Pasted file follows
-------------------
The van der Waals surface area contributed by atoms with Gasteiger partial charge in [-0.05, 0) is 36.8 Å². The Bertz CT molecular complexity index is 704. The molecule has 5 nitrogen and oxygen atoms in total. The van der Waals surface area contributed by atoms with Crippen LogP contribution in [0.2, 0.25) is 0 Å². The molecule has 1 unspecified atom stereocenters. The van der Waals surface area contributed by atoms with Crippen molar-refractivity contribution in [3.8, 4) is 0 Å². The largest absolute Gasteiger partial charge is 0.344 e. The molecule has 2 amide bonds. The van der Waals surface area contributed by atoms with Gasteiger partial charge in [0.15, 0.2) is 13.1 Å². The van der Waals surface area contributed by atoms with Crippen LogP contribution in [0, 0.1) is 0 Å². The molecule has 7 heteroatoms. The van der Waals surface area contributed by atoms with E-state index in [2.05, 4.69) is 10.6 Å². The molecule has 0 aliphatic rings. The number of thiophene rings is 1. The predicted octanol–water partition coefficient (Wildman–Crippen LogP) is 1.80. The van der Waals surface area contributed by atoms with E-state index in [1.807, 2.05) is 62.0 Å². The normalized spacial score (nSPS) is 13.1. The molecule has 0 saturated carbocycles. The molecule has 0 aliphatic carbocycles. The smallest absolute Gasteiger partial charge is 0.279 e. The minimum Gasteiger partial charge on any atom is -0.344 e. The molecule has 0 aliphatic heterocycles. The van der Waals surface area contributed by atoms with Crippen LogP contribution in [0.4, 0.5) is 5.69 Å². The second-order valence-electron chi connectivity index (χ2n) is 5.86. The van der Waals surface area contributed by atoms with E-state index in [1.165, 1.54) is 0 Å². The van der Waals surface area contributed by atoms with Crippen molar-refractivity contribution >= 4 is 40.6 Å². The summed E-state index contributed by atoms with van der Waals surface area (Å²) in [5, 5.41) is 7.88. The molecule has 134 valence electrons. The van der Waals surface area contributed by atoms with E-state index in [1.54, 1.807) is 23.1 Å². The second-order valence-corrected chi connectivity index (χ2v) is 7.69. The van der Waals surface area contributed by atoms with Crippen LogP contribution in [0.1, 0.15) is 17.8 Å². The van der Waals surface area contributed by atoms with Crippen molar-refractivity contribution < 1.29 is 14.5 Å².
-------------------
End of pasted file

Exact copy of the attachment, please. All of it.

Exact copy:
The van der Waals surface area contributed by atoms with Gasteiger partial charge in [-0.05, 0) is 36.8 Å². The Bertz CT molecular complexity index is 704. The molecule has 5 nitrogen and oxygen atoms in total. The van der Waals surface area contributed by atoms with Crippen LogP contribution in [0.2, 0.25) is 0 Å². The molecule has 1 unspecified atom stereocenters. The van der Waals surface area contributed by atoms with Crippen molar-refractivity contribution in [3.8, 4) is 0 Å². The largest absolute Gasteiger partial charge is 0.344 e. The molecule has 2 amide bonds. The van der Waals surface area contributed by atoms with Gasteiger partial charge in [0.15, 0.2) is 13.1 Å². The van der Waals surface area contributed by atoms with Crippen LogP contribution in [0, 0.1) is 0 Å². The molecule has 7 heteroatoms. The van der Waals surface area contributed by atoms with E-state index in [2.05, 4.69) is 10.6 Å². The molecule has 0 aliphatic rings. The number of thiophene rings is 1. The predicted octanol–water partition coefficient (Wildman–Crippen LogP) is 1.80. The van der Waals surface area contributed by atoms with E-state index in [1.807, 2.05) is 62.0 Å². The normalized spacial score (nSPS) is 13.1. The molecule has 0 saturated carbocycles. The molecule has 0 aliphatic carbocycles. The smallest absolute Gasteiger partial charge is 0.279 e. The minimum Gasteiger partial charge on any atom is -0.344 e. The molecule has 0 aliphatic heterocycles. The van der Waals surface area contributed by atoms with Crippen LogP contribution in [0.4, 0.5) is 5.69 Å². The second-order valence-electron chi connectivity index (χ2n) is 5.86. The van der Waals surface area contributed by atoms with E-state index in [1.165, 1.54) is 0 Å². The van der Waals surface area contributed by atoms with Crippen molar-refractivity contribution >= 4 is 40.6 Å². The summed E-state index contributed by atoms with van der Waals surface area (Å²) in [5, 5.41) is 7.88. The molecule has 134 valence electrons. The van der Waals surface area contributed by atoms with E-state index in [1.54, 1.807) is 23.1 Å². The second-order valence-corrected chi connectivity index (χ2v) is 7.69. The van der Waals surface area contributed by atoms with Crippen LogP contribution in [0.1, 0.15) is 17.8 Å². The van der Waals surface area contributed by atoms with Crippen molar-refractivity contribution < 1.29 is 14.5 Å².